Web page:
Home >Opinion >The long tails of the crisis

It was a week full of reports. The US treasury department released its semi-annual assessment of global exchange rates and regimes, and called the Chinese currency’s value troublesome. The Rockefeller Institute of Government published its report on the finances of the states in the US and called them perilous. Six German research institutes revealed their dour outlook on German and the eurozone economies for this year and the next. The European Bank for Reconstruction and Development pared back growth estimates for central and eastern European economies for 2009 and raised them slightly for 2010.

In addition to these, there were two important pieces of statistics. One was the admission by the Chinese government that its foreign exchange reserves had risen to $2.27 trillion by the end of September. It was hard to make out if the increase in foreign exchange reserves was due to valuation changes or actual accretion to reserves. The other was the report on foreign purchases of US assets for the month of August. Foreign appetite for US assets remains low and is declining too. Of course, the mother of all news was that key Wall Street firms would pay bonuses to their employees that would exceed the 2007 bonus payouts!

The two key challenges, as 2009 winds down, are global exchange rates and the divisions that are coming out in the open in US society and the impact this would have on US social stability and global standing. First, we turn to currencies.

In the course of 2009, ironically, the world’s worst performing currencies against the US dollar are from Asia. Given all the hype about the region’s potential, one would expect its currencies to be leading the charge. It is the other way around. The Chinese currency has remained anchored at a nominal exchange rate of 6.82 against the dollar this year.

In fact, Latin American currencies have performed the best against the dollar this year. If general dollar weakness persists and if it leads to a resumption of boom in commodities, then perhaps one should be looking at the Latin American region for real decoupling rather than Asia, with its obsession with undervalued exchange rates.

The US treasury, while refraining from naming China as a currency manipulator, spoke plainly, however, on the issue of renminbi undervaluation. It also added that the real effective depreciation of the Chinese currency this year undermines the global demand rebalancing that has begun to take place. The president of the European Central Bank and the head of the council of European Union finance ministers are to travel to China before the end of the year to discuss the renminbi exchange rate.

Clearly, if China refuses to show leadership on exchange rates, not only does it risk international tensions, but also domestic inflation. As Bare Talk mentioned last week, if the credit crisis and recession ended the US’ excess spending, a nasty bout of inflation would be required to rid China of its reserve accumulation obsession.

On state finances, the Rockefeller Institute said that “for the second quarter in a row, tax revenues collected by states across the US plummeted sharply in April-June 2009. When compared with the same period one year earlier, second quarter 2009 tax revenues in the 50 states dropped a record 16.6%—the second consecutive quarter in which revenues fell more sharply than during any previous time on record. Preliminary figures for July and August for 36 early-reporting states show continued deterioration, with overall tax collections dropping 8%".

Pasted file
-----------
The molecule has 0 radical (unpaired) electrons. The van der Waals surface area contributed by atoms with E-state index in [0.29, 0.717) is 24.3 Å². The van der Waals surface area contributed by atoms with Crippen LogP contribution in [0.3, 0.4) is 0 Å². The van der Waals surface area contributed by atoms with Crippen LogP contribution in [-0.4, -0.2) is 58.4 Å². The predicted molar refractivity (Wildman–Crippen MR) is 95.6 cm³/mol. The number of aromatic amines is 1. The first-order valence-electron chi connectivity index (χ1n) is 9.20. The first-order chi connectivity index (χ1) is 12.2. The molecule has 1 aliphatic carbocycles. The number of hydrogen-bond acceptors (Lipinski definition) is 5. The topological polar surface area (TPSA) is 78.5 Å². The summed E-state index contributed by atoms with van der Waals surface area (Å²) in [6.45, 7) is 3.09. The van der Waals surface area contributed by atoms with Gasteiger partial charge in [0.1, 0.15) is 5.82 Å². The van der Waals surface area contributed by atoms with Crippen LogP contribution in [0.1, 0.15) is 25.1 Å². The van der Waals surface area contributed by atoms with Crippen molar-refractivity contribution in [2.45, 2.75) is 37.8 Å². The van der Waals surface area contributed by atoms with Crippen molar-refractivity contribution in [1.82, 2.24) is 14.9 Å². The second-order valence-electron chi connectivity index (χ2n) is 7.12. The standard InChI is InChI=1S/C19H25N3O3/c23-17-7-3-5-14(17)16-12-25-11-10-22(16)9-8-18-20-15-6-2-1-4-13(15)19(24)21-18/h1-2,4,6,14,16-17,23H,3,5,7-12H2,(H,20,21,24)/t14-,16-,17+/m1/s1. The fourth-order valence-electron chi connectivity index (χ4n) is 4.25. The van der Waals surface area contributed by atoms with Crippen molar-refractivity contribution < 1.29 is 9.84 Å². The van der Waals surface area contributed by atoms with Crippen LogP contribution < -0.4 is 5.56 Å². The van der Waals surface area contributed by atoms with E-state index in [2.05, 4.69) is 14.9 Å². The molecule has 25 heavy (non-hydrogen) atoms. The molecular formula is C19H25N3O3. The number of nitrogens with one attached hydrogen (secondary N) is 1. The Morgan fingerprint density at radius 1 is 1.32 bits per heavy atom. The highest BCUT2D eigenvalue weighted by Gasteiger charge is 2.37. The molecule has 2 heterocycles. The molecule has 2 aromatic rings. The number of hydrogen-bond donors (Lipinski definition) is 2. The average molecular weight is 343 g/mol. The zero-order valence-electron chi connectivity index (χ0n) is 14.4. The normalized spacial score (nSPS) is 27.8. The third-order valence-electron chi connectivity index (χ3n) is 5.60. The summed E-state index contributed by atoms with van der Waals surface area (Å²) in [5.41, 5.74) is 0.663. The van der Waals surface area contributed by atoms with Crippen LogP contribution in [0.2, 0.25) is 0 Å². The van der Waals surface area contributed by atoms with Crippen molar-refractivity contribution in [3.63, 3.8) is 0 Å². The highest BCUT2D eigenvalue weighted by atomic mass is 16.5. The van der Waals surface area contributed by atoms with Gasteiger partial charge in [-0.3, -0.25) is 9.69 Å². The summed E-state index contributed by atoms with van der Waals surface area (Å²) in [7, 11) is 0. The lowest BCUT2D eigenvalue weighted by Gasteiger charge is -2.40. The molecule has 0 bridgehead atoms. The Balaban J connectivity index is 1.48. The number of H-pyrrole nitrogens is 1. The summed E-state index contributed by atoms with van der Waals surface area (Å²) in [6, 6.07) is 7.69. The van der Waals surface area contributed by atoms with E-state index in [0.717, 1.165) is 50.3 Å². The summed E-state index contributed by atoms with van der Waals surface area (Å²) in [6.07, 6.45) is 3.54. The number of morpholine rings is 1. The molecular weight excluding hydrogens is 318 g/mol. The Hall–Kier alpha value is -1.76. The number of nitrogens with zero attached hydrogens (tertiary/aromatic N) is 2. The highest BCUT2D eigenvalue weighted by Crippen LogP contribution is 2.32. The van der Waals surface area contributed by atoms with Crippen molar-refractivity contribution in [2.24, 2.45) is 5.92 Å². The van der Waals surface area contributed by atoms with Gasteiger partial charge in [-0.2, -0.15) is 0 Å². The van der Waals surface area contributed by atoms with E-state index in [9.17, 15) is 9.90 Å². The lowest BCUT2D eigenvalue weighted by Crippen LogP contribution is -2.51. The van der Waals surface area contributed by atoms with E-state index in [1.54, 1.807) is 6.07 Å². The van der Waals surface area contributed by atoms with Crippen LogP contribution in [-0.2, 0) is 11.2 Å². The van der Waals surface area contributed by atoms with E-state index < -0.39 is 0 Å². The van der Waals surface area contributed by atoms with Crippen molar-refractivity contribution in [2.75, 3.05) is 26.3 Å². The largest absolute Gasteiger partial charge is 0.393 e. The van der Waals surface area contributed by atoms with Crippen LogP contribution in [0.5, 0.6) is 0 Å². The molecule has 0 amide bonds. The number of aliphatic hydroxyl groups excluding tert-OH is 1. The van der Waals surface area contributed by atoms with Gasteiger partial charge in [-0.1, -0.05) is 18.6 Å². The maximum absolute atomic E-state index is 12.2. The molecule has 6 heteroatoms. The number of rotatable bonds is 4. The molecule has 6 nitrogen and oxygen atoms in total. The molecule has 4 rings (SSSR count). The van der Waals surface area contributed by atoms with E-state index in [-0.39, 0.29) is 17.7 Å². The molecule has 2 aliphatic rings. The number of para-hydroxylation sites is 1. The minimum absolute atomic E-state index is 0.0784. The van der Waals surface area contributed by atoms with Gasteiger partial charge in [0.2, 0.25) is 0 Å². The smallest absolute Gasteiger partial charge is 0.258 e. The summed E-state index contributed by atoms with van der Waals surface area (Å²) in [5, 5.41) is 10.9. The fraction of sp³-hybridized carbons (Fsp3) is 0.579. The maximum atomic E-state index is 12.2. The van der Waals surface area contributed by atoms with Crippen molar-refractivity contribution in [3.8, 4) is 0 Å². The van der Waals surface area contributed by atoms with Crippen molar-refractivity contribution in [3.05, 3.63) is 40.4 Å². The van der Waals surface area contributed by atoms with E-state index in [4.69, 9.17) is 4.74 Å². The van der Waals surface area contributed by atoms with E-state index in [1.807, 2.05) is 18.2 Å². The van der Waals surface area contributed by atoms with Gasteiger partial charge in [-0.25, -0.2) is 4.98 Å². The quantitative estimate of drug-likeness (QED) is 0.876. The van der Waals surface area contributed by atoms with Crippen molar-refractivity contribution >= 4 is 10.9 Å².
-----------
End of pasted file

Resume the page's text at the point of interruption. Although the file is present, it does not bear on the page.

M. Vidyasagar, former senior executive at Tata Consultancy Services in Hyderabad and now Cecil and Ida Green Chair professor at the Erik Jonsson School of Engineering and Computer Science at the University of Texas at Dallas, adds his powerful anecdotal information to this story: “My colleagues at the University of Illinois are facing the problem that the state of Illinois is not paying physicians, as a result of which the physicians are not seeing state employees! Consequently, the medical insurance for state employees (including professors) is now essentially worthless! Professors in the California system have been given a ‘furlough’ whereby they have a ‘temporary’ salary cut of 8%."

Given these two key issues that could snowball in the coming years, one is left scratching one’s head on the predictions of a surge in operating margins in the US (operating profits/sales) to record and unsustainable levels. From 60 years of data, it is clear that the levels of operating margins that analysts project were seen only twice—in 2000 and 2007. On both occasions, they could not levitate at those levels and crashed. Despite the backdrop painted above, analysts are implicitly predicting a return to such levels (see www.hussmanfunds.com/rsi/forwardearningsmargins.htm)

Kenneth Rogoff reminds us pointedly in his latest syndicated column (www.project-syndicate.org/commentary/rogoff61) that if financial crises hold one important lesson, it is that their after effects have a very long tail. Enough said.

V. Anantha Nageswaran is chief investment officer for an international wealth manager. These are his personal views. Your comments are welcome at baretalk@livemint.com

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